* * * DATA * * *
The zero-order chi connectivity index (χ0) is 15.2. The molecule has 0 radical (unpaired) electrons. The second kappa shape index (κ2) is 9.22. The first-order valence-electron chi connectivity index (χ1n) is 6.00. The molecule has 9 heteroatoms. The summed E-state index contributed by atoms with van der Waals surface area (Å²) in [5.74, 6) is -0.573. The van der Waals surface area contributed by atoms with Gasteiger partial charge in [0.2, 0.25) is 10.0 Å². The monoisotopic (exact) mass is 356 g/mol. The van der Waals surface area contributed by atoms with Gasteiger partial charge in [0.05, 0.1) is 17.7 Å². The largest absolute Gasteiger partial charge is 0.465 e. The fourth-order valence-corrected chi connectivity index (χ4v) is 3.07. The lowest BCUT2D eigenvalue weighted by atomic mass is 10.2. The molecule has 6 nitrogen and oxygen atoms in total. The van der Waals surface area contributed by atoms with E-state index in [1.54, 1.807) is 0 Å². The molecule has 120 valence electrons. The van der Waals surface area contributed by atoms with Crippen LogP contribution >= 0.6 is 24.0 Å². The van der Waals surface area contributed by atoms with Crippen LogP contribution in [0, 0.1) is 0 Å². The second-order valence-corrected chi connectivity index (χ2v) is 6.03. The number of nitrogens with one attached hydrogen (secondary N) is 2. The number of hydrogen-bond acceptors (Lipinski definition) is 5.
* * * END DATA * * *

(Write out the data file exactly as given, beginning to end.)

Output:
The zero-order chi connectivity index (χ0) is 15.2. The molecule has 0 radical (unpaired) electrons. The second kappa shape index (κ2) is 9.22. The first-order valence-electron chi connectivity index (χ1n) is 6.00. The molecule has 9 heteroatoms. The summed E-state index contributed by atoms with van der Waals surface area (Å²) in [5.74, 6) is -0.573. The van der Waals surface area contributed by atoms with Gasteiger partial charge in [0.2, 0.25) is 10.0 Å². The monoisotopic (exact) mass is 356 g/mol. The van der Waals surface area contributed by atoms with Gasteiger partial charge in [0.05, 0.1) is 17.7 Å². The largest absolute Gasteiger partial charge is 0.465 e. The fourth-order valence-corrected chi connectivity index (χ4v) is 3.07. The lowest BCUT2D eigenvalue weighted by atomic mass is 10.2. The molecule has 6 nitrogen and oxygen atoms in total. The van der Waals surface area contributed by atoms with E-state index in [1.54, 1.807) is 0 Å². The molecule has 120 valence electrons. The van der Waals surface area contributed by atoms with Crippen LogP contribution >= 0.6 is 24.0 Å². The van der Waals surface area contributed by atoms with Crippen LogP contribution in [0, 0.1) is 0 Å². The second-order valence-corrected chi connectivity index (χ2v) is 6.03. The number of nitrogens with one attached hydrogen (secondary N) is 2. The number of hydrogen-bond acceptors (Lipinski definition) is 5.